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TBI

11
Aug

2017 NFL Season About To Start. Hope For A New Football Helmet To Prevent TBI.

Posted by on in TBI
b2ap3_thumbnail_vicis-zero1-helmet.jpg * Football is a game of inches, and none is more important than the inch and a half between the outside shell of a helmet and a player’s skull. Since the 1940s, when hard plastic helmets began to replace leather ones, the primary purpose of the helmet has been to guard against skull fractures and hematomas (bleeding on the brain)—catastrophic injuries that led to deaths on the football field in the early 1900s. In recent years, however, scientific studies have led to a better understanding of the short- and long-term consequences of blows to the head. * In 2015, the number of diagnosed concussions, in both preseason and regular-season practices and games, totaled 271. And the number diagnosed in regular-season games (182) was up 58 percent from 2014—and 18% over the four-year average. They all realized the issue of head trauma was not going away, and they wondered: What more could be done with helmets? * Though the medical community understands the nature of concussions better than ever, the injury remains something of a riddle for doctors and scientists, because it presents in different ways for different people. One long-held theory was that the brain sloshes back and forth during a collision, striking the rough inner surface of the skull and rebounding against the opposite side—a violent act that causes bruising and swelling. * VICIS’ design literally turns the traditional hard polycarbonate helmet that’s been used for decades inside out. A stiff plastic shell inside still protects against skull fractures, but it’s the first helmet to have an outside surface made of a flexible polymer that deforms locally upon impact, rather than making that familiar crack sound. The concept is the same as that of a bumper on a car: The material bends, thereby slowing down the impact and reducing the force transferred to the person inside, according to Newton’s Second Law of Motion (force=mass x acceleration). The outer and inner layers are connected by a matrix of columns that flex in all directions to absorb linear, and most importantly, rotational forces. (SI.com) Continue reading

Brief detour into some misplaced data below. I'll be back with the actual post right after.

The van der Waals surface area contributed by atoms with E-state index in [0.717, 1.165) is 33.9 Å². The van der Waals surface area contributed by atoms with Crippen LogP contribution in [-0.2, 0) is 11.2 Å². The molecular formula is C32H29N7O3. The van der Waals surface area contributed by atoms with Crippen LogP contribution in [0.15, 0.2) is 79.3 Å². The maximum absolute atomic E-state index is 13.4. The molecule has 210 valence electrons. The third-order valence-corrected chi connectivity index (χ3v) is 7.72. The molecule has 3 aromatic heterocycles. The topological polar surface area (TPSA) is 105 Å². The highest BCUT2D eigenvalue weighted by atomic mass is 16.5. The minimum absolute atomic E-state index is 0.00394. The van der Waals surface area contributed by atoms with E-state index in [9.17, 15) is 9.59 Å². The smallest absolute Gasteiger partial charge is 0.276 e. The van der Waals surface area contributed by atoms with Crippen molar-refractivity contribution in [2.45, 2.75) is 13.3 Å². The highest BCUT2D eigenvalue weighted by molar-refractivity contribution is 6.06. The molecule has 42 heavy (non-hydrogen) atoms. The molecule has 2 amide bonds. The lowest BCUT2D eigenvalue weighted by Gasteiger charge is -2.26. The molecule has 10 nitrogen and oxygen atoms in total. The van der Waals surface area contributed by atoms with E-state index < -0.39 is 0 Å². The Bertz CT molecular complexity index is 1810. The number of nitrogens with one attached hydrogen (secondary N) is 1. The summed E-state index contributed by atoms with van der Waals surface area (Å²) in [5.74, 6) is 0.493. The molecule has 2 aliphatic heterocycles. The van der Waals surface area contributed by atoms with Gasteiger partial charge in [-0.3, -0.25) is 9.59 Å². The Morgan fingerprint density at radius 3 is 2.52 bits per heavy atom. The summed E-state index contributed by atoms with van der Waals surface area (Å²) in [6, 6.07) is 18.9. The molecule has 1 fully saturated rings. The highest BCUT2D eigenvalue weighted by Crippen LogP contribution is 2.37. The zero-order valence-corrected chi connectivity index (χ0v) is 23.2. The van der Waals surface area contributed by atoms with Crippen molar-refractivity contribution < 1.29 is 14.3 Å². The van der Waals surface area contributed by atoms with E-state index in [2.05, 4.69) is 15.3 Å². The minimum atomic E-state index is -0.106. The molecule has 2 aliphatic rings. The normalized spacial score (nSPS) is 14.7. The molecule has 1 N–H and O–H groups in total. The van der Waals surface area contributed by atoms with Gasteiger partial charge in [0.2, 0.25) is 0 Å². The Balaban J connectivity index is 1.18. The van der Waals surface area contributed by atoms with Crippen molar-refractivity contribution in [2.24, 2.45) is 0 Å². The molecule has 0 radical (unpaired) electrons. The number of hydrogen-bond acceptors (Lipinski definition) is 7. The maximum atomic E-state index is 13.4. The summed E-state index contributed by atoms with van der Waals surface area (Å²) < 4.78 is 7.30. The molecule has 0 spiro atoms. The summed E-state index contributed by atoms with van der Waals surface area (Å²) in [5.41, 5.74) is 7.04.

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12
Jun

Brain Facts

Posted by on in TBI
b2ap3_thumbnail_plugged-in-brain.jpg 1. The human brain, weighs only about 3lbs. (around 1.5 kg.), makes up just 2% of the body weight and uses around 20% of the body’s oxygen and blood. 75% of the total brain mass is water. 2. It is the fattest organ in the body, contains 100 billion neurons or nerve cells (15 times the total human population on earth) and a trillion glial cells and has around 150,000 miles of blood vessels. 3. The brain processes information as slow as 0.5m/sec to as fast as 120m/sec. The brain can survive without oxygen for 4-6 minutes after which it begins to die. Lack of oxygen for 5-10 minutes can lead to permanent brain damage. 4. Physical exercise is just as important for the brain as it is for the rest of the body. In a recent study published in the annals of internal medicine suggest that exercise can delay the age at which people may get Alzheimer’s disease by more than 30% as it improves and makes more regular the blood flow to the brain. 5. Music triggers activity in the same part of the brain that releases the ‘pleasure chemical’ dopamine during sex and eating. 6. Everyone dreams, even blind people, for at least 1-2 hours and on an average 4-7 dreams each night. Brain waves are more active while you are dreaming than when you are awake. 7. It is a myth that we use only 10% of the brain, in fact every part of the brain has a known function. Also, there is no left/right brain divide-they work together. And No, brain cells do not die whenever you sneeze. (ExaminedExistence.com) Continue reading
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12
Jun

Who Has A Faster TBI Recovery - Men or Women?

Posted by on in TBI